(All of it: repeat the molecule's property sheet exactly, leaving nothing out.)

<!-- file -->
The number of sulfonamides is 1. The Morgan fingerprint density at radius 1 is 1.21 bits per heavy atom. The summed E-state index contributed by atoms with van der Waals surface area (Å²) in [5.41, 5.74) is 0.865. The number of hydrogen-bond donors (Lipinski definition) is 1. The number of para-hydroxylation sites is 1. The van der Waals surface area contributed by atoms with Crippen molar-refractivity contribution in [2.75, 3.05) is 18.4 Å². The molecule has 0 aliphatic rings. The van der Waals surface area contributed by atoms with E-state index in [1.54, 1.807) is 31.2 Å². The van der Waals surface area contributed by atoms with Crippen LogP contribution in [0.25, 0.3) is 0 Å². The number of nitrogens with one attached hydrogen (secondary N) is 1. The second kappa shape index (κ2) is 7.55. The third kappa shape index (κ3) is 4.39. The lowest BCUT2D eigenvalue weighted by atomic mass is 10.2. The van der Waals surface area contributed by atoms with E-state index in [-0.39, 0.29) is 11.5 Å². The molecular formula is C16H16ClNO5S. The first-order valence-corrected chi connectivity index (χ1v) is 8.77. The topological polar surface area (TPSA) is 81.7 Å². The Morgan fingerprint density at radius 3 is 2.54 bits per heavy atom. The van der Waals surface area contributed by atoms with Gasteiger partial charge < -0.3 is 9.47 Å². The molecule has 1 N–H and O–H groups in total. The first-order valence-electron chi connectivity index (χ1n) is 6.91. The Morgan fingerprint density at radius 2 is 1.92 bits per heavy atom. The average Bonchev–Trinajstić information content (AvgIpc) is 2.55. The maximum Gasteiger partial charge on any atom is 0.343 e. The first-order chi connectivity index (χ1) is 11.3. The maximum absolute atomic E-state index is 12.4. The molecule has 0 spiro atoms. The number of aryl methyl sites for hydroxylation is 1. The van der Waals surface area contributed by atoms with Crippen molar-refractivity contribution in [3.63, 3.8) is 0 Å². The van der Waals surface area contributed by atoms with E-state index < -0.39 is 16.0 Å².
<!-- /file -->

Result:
The number of sulfonamides is 1. The Morgan fingerprint density at radius 1 is 1.21 bits per heavy atom. The summed E-state index contributed by atoms with van der Waals surface area (Å²) in [5.41, 5.74) is 0.865. The number of hydrogen-bond donors (Lipinski definition) is 1. The number of para-hydroxylation sites is 1. The van der Waals surface area contributed by atoms with Crippen molar-refractivity contribution in [2.75, 3.05) is 18.4 Å². The molecule has 0 aliphatic rings. The van der Waals surface area contributed by atoms with E-state index in [1.54, 1.807) is 31.2 Å². The van der Waals surface area contributed by atoms with Crippen LogP contribution in [0.25, 0.3) is 0 Å². The number of nitrogens with one attached hydrogen (secondary N) is 1. The second kappa shape index (κ2) is 7.55. The third kappa shape index (κ3) is 4.39. The lowest BCUT2D eigenvalue weighted by atomic mass is 10.2. The van der Waals surface area contributed by atoms with E-state index in [-0.39, 0.29) is 11.5 Å². The molecular formula is C16H16ClNO5S. The first-order valence-corrected chi connectivity index (χ1v) is 8.77. The topological polar surface area (TPSA) is 81.7 Å². The Morgan fingerprint density at radius 3 is 2.54 bits per heavy atom. The van der Waals surface area contributed by atoms with Gasteiger partial charge < -0.3 is 9.47 Å². The molecule has 1 N–H and O–H groups in total. The first-order valence-electron chi connectivity index (χ1n) is 6.91. The Morgan fingerprint density at radius 2 is 1.92 bits per heavy atom. The average Bonchev–Trinajstić information content (AvgIpc) is 2.55. The maximum Gasteiger partial charge on any atom is 0.343 e. The first-order chi connectivity index (χ1) is 11.3. The maximum absolute atomic E-state index is 12.4. The molecule has 0 spiro atoms. The number of aryl methyl sites for hydroxylation is 1. The van der Waals surface area contributed by atoms with Crippen molar-refractivity contribution in [3.63, 3.8) is 0 Å². The van der Waals surface area contributed by atoms with E-state index < -0.39 is 16.0 Å².